Valve stem caps

Started by phutton, August 27, 2021, 05:42:58 PM

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Rick Parkington

Just a couple of points to add here, my '32 9A had valve stem caps when I got it and still has but they are probably unnecessary nowadays if you accommodate the space they take up with a slightly over-length valve stem. I suspect the reason they were fitted originally is that the valve material was not up to the hammering from the tappet adjuster - valve breakage was common in the early days of ohv so makers were probably cautious about embrittling stems by hardening, so a hard cap on a soft stem made an easy solution. When I got my 9A the valves were - bizarrely - modified Indian Chief valves with the heads reduced and the stems shortened. As I worked restoring Indians at the time I followed suit and modified a pair of modern repro Indian valves. I'm sure I could have made the stems slightly longer and dispensed with the caps but I chose not to.
The important thing is to ensure the valve strike angle is right so that the tappet adjuster is vertical to the valve at mid lift. If you fit a Sunbeam valve without a cap it probably will not be, so it's that that determines whether or not you need a cap. Also make sure the cap isn't deep enough to bear on the collets rather than the top of the stem or something bad is likely to happen...!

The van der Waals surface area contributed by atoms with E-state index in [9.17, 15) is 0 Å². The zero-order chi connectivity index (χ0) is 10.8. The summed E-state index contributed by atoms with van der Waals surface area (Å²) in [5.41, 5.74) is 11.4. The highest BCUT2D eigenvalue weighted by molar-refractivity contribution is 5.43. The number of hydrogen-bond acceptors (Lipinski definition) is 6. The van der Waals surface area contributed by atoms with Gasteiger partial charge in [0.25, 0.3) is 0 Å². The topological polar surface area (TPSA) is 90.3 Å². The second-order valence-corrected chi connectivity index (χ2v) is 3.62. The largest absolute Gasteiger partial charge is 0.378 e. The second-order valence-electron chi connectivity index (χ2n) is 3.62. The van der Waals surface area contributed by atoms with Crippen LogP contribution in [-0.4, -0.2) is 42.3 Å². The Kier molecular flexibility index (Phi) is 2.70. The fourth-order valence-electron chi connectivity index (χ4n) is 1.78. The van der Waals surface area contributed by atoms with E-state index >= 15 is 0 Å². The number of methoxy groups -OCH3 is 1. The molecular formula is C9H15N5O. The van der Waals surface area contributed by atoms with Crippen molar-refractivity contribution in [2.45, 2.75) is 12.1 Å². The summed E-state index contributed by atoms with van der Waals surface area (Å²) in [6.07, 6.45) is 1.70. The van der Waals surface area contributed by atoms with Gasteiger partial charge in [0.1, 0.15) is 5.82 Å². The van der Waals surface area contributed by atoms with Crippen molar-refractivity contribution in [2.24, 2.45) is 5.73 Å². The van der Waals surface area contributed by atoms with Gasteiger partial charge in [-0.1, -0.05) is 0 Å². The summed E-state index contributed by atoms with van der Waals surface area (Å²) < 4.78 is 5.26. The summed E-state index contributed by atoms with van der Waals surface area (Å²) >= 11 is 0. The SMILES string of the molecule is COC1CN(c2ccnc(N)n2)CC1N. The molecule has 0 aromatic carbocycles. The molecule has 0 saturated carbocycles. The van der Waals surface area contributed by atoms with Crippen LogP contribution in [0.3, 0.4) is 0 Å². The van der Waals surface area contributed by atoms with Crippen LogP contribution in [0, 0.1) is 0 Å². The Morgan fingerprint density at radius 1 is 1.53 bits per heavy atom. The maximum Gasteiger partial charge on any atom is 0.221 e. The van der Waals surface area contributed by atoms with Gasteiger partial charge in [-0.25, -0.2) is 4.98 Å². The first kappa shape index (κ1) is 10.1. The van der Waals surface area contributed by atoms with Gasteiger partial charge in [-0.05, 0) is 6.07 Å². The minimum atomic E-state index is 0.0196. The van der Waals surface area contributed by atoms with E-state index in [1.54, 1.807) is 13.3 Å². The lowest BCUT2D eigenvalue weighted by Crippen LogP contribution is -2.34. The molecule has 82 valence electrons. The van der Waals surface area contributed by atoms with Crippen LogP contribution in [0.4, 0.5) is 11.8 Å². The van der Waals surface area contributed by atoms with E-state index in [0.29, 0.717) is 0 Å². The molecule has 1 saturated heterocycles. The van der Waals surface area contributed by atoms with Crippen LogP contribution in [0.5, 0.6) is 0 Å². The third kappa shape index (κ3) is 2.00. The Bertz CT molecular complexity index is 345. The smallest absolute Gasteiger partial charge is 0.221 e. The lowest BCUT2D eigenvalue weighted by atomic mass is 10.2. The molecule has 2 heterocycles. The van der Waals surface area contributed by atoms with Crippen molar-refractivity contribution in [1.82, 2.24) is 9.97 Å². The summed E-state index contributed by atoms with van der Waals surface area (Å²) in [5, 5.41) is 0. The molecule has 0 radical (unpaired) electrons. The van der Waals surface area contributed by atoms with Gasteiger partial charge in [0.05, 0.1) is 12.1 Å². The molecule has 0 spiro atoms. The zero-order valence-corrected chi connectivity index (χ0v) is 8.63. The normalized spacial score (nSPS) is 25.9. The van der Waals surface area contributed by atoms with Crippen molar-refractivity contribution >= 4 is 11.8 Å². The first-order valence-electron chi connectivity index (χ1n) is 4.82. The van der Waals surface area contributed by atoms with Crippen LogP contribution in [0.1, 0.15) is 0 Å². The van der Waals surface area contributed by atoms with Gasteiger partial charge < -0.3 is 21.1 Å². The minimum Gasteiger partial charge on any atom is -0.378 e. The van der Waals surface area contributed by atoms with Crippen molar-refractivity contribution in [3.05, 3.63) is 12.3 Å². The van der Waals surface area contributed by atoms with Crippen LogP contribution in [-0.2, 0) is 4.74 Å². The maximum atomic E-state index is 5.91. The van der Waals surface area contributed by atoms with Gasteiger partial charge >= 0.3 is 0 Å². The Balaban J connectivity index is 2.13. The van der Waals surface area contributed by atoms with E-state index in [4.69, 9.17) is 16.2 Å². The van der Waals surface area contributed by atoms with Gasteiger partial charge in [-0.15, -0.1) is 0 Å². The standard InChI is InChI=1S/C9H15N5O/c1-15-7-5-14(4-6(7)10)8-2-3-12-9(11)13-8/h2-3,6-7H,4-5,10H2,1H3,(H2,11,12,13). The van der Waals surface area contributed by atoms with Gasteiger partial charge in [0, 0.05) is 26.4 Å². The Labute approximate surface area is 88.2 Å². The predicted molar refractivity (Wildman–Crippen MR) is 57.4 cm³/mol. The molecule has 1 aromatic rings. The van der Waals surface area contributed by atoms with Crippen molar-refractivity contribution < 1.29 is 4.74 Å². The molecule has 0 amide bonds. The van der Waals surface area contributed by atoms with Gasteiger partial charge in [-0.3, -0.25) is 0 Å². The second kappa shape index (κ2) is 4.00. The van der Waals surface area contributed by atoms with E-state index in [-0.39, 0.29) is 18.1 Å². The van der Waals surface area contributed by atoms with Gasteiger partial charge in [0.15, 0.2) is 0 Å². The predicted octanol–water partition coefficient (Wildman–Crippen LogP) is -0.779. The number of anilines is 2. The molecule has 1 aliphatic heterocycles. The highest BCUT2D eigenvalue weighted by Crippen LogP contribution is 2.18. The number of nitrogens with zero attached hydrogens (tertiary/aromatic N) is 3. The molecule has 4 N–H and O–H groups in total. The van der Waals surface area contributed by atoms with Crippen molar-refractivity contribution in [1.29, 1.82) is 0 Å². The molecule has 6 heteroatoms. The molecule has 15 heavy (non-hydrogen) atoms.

Cheers Rick


1946 BSA C11
1937 Sunbeam Model 9
... and a scratched Hyundai
(MSCR member)

Hot Tuna


The state of the Valves on my 9A when I got it in 1970 made me wonder about that.
Looking at the adjuster for the inlet valve on my 1932 engine I wonder if it is really feasible to fit on. With the valve closed there is only 1/8" (0.125") between the top of the adjuster and the frame.


The 1929/30 parts list includes the hardened cap that goes on the end of the valve stem for OHV models (p/n 5031). It is not mentioned in any other parts list until 1938. Can anyone tell me whether OHV models in other years did actually fit this cap? Did JML just leave it out of the parts lists, but still fit it? All OHV M9 valves are the same from 1927 until 1936, so it is a bit of a mystery.